Paul Thomas Chamberlin
has written a book about the Cold War that makes important claims about the nature and reasons for genocide in the last half of the twentieth century. In The Cold War's Killing Fields: Rethinking the Long Peace
(Harper, 2018), Chamberlin reminds us that the Cold War was not at all Cold for hundreds of millions of people. He argues that the Soviet Union and the US competed fiercely over the states and people living in a wide swath of land starting in Manchuria, running south into South East Asia and then turning west into South Asia and the Middle East. This zone received a huge percentage of aid and support from the superpowers. This zone saw by far the most military interventions by the superpowers. And this zone saw millions of people die in conflicts tied to the Cold War.
Chamberlin reminds us that these conflicts were not simply instigated and propelled by the superpowers. Instead, the Cold War intersected with colonial and post-colonial conflicts in complicated and nonlinear ways. Similarly, he argues that the nature of these conflicts changed dramatically over time, from Maoist people's revolutions to conflicts driven by sectarian struggles.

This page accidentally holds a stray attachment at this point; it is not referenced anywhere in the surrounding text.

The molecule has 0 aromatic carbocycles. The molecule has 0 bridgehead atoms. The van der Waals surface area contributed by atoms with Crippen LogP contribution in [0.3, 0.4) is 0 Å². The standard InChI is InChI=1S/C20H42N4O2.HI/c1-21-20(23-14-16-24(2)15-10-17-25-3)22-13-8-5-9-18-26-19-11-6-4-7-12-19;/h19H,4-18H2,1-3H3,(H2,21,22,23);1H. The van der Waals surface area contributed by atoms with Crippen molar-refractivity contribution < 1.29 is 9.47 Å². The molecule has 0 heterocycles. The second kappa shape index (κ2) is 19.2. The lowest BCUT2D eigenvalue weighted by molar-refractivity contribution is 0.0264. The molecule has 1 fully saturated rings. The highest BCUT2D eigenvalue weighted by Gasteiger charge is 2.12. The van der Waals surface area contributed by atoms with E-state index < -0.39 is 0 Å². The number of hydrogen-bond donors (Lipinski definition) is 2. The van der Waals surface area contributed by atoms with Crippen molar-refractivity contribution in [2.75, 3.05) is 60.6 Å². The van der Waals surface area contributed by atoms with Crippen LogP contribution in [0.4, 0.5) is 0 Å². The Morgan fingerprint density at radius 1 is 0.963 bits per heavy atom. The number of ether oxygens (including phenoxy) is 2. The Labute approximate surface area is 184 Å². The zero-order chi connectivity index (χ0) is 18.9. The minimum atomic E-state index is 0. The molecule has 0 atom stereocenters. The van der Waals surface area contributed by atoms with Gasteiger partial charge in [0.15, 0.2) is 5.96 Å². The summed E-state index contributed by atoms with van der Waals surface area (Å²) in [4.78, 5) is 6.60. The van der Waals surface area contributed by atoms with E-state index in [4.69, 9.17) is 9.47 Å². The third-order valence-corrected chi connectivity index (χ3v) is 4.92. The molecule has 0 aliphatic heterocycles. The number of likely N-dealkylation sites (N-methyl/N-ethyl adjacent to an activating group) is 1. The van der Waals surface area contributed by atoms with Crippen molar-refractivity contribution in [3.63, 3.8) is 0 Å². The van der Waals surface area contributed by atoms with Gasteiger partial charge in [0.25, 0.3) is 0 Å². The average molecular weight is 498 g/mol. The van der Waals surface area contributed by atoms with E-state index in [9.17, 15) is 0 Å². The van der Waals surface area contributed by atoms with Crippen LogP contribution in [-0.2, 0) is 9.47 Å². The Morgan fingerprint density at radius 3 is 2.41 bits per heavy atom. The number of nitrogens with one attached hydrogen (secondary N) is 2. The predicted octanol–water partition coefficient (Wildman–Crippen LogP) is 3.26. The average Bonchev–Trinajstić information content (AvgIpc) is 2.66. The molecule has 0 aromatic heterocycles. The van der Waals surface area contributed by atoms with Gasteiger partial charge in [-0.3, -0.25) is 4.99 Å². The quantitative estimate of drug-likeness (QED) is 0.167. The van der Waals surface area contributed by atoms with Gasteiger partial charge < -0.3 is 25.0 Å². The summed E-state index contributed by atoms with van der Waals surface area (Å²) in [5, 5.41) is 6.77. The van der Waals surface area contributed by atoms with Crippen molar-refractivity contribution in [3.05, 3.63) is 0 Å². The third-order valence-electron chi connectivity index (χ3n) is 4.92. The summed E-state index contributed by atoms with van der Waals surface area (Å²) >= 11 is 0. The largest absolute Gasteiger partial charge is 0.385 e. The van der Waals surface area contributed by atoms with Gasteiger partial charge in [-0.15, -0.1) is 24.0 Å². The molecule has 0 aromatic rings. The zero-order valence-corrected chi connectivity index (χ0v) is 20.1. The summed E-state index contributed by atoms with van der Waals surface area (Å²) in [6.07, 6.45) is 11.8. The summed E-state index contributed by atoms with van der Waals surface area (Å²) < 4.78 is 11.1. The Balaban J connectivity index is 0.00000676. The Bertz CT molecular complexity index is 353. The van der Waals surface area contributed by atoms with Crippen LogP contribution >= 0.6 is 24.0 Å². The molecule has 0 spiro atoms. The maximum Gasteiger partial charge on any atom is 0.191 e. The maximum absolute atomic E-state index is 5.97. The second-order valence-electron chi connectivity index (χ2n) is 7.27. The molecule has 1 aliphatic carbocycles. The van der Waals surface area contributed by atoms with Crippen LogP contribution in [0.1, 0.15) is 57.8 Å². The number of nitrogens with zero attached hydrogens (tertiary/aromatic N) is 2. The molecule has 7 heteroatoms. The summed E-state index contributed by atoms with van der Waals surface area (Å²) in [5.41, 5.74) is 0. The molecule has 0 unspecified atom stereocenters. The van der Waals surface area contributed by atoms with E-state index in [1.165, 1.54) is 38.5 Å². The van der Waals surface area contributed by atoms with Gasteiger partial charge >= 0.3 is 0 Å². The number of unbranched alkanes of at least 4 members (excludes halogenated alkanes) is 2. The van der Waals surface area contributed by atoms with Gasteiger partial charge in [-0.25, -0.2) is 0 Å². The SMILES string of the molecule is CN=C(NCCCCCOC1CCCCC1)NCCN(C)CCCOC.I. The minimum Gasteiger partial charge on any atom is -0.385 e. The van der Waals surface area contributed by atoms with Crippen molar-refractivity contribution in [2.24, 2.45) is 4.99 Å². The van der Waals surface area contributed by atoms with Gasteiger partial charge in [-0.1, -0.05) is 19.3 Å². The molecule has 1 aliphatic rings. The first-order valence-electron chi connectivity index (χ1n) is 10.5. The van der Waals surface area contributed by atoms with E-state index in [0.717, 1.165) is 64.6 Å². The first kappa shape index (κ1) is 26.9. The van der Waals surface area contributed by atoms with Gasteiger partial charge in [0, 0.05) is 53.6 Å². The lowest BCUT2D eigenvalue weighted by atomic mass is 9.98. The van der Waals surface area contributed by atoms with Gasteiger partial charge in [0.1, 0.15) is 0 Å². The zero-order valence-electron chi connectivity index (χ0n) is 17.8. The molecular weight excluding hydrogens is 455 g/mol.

By making the broader contours of this period clearer, Chamberlin is able to put genocides in Indonesia, Cambodia, Bangladesh and others into a common framework. In doing so, he's written a book that is not explicitly about genocide, but says a great deal about genocidal violence in the second half of the twentieth century.
Kelly McFall is Professor of History and Director of the Honors Program at Newman University. He’s the author of four modules in the Reacting to the Past series, including The Needs of Others: Human Rights, International Organizations and Intervention in Rwanda, 1994.